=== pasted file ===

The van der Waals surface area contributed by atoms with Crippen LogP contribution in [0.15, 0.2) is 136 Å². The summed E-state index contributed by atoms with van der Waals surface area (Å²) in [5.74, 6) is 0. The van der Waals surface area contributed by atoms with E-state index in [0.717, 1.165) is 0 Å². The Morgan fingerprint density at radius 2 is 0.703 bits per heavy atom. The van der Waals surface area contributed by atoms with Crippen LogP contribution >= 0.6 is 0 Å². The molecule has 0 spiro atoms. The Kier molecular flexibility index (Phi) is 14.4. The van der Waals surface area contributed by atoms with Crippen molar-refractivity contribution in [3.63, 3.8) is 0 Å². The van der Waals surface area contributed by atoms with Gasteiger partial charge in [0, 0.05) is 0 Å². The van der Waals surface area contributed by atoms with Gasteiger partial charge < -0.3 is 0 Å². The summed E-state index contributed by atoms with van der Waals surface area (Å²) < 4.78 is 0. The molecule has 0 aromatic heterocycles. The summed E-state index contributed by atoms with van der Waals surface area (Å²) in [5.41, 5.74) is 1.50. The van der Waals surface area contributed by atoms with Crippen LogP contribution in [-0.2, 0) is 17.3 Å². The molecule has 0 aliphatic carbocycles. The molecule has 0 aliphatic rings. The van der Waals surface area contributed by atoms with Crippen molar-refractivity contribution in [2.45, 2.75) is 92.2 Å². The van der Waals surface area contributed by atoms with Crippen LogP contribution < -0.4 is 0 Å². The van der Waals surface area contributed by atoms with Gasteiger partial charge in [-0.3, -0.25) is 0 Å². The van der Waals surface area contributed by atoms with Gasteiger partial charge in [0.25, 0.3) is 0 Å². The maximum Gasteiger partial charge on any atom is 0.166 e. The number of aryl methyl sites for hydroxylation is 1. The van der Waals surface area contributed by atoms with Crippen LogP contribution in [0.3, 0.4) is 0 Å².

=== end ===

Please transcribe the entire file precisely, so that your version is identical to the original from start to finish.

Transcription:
The van der Waals surface area contributed by atoms with Crippen LogP contribution in [0.15, 0.2) is 136 Å². The summed E-state index contributed by atoms with van der Waals surface area (Å²) in [5.74, 6) is 0. The van der Waals surface area contributed by atoms with E-state index in [0.717, 1.165) is 0 Å². The Morgan fingerprint density at radius 2 is 0.703 bits per heavy atom. The van der Waals surface area contributed by atoms with Crippen LogP contribution >= 0.6 is 0 Å². The molecule has 0 spiro atoms. The Kier molecular flexibility index (Phi) is 14.4. The van der Waals surface area contributed by atoms with Crippen molar-refractivity contribution in [3.63, 3.8) is 0 Å². The van der Waals surface area contributed by atoms with Gasteiger partial charge in [0, 0.05) is 0 Å². The van der Waals surface area contributed by atoms with Gasteiger partial charge < -0.3 is 0 Å². The summed E-state index contributed by atoms with van der Waals surface area (Å²) < 4.78 is 0. The molecule has 0 aromatic heterocycles. The summed E-state index contributed by atoms with van der Waals surface area (Å²) in [5.41, 5.74) is 1.50. The van der Waals surface area contributed by atoms with Crippen LogP contribution in [-0.2, 0) is 17.3 Å². The molecule has 0 aliphatic carbocycles. The molecule has 0 aliphatic rings. The van der Waals surface area contributed by atoms with Crippen molar-refractivity contribution in [2.45, 2.75) is 92.2 Å². The van der Waals surface area contributed by atoms with Crippen LogP contribution < -0.4 is 0 Å². The van der Waals surface area contributed by atoms with Gasteiger partial charge in [-0.3, -0.25) is 0 Å². The van der Waals surface area contributed by atoms with Gasteiger partial charge in [0.25, 0.3) is 0 Å². The maximum Gasteiger partial charge on any atom is 0.166 e. The number of aryl methyl sites for hydroxylation is 1. The van der Waals surface area contributed by atoms with Crippen LogP contribution in [0.3, 0.4) is 0 Å².